Berkshire Hathaway’s ownership of 400 million shares of the Coca-Cola Company (9.3%) is impressive, but what’s even more impressive is Berkshire’s annual return on its investment.
In 2014, Berkshire received $518 million in annual dividends on its Coca-Cola holdings, which brought its annual return, excluding unrealized gain, to over 40%.
Speaking of unrealized gain, the cost basis of the shares he purchased in 1988 and 1989 was $1.29 billion, a stake that is now worth a whopping $16.39 billion.
What was Warren Buffett’s Secret?
The key was buying Coca-Cola at the right price. An important lesson for any investor.
Buffett, who admired Coca-Cola all the way back to his boyhood days in Omaha, waited until 1988 to start amassing shares. At the time, the company was out of favor with Wall Street, but Buffett believed in the durability of the brand.
“I like wonderful brands,” Buffett explained at the 2013 Coca-Cola annual shareholders meeting. “If you take care of a great brand, it’s forever.”
At the same meeting he also gave insight into his investment philosophy.
“I’m the kind of guy who likes to bet on sure things,” Buffett said. “No business has ever failed with happy customers… and you’re selling happiness.”
Buffett, who drinks five Cokes a day, and recently proclaimed that he is “one quarter Coca-Cola,” is still high on the company. In fact, he played his ukulele and sang a version of Coke’s famous jingle I’d like to teach the world to sing in the film shown at the 2015 Berkshire Hathaway annual meeting.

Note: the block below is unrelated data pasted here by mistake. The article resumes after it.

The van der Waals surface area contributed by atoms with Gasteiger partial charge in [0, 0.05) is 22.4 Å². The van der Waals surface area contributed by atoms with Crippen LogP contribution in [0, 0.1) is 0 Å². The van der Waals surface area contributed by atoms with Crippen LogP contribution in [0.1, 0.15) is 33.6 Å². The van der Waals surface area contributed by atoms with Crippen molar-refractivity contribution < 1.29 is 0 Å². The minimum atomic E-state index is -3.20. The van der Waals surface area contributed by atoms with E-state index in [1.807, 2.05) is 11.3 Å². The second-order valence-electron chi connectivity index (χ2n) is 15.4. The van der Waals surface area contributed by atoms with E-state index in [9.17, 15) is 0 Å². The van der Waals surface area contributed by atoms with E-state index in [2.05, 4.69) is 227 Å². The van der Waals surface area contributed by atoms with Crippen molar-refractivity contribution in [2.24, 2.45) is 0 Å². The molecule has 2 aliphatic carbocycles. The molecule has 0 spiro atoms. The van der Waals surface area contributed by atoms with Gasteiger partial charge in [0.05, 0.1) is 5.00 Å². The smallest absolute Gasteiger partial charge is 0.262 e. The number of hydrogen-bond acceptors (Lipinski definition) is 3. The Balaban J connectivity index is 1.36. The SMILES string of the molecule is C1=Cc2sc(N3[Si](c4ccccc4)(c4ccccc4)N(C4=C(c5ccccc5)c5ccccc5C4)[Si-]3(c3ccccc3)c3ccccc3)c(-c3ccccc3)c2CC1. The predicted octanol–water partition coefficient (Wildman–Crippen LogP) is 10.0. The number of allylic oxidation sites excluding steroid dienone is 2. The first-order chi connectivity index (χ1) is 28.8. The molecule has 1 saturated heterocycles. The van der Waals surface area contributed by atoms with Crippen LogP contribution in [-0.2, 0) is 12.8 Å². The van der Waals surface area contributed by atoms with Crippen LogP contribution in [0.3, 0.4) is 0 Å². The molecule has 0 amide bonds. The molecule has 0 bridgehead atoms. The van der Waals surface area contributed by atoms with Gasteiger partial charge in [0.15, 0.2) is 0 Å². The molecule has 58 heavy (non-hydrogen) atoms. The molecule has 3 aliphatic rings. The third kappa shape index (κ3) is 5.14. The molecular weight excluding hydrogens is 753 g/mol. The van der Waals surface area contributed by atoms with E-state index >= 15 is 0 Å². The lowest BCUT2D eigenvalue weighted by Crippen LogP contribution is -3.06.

Setting Your Sights on Forever
Not all stocks can be held forever. It certainly wouldn’t have been a good decision with RadioShack, but that’s where evaluating the quality of the company comes into play.
In Buffett‘s 1988 letter to shareholders, he forecast his long term goal for Berkshire’s new Coca-Cola stake, noting that “when we own portions of outstanding businesses with outstanding managements, our favorite holding period is forever.”
That “forever” holding period in the case of Coca-Cola continues to pay huge dividends to Buffett and all of Berkshire’s shareholders.
© 2015 David Mazor
Disclosure: David Mazor is a freelance writer focusing on Berkshire Hathaway. The author is long in Berkshire Hathaway, and this article is not a recommendation on whether to buy or sell the stock. The information contained in this article should not be construed as personalized or individualized investment advice. Past performance is no guarantee of future results.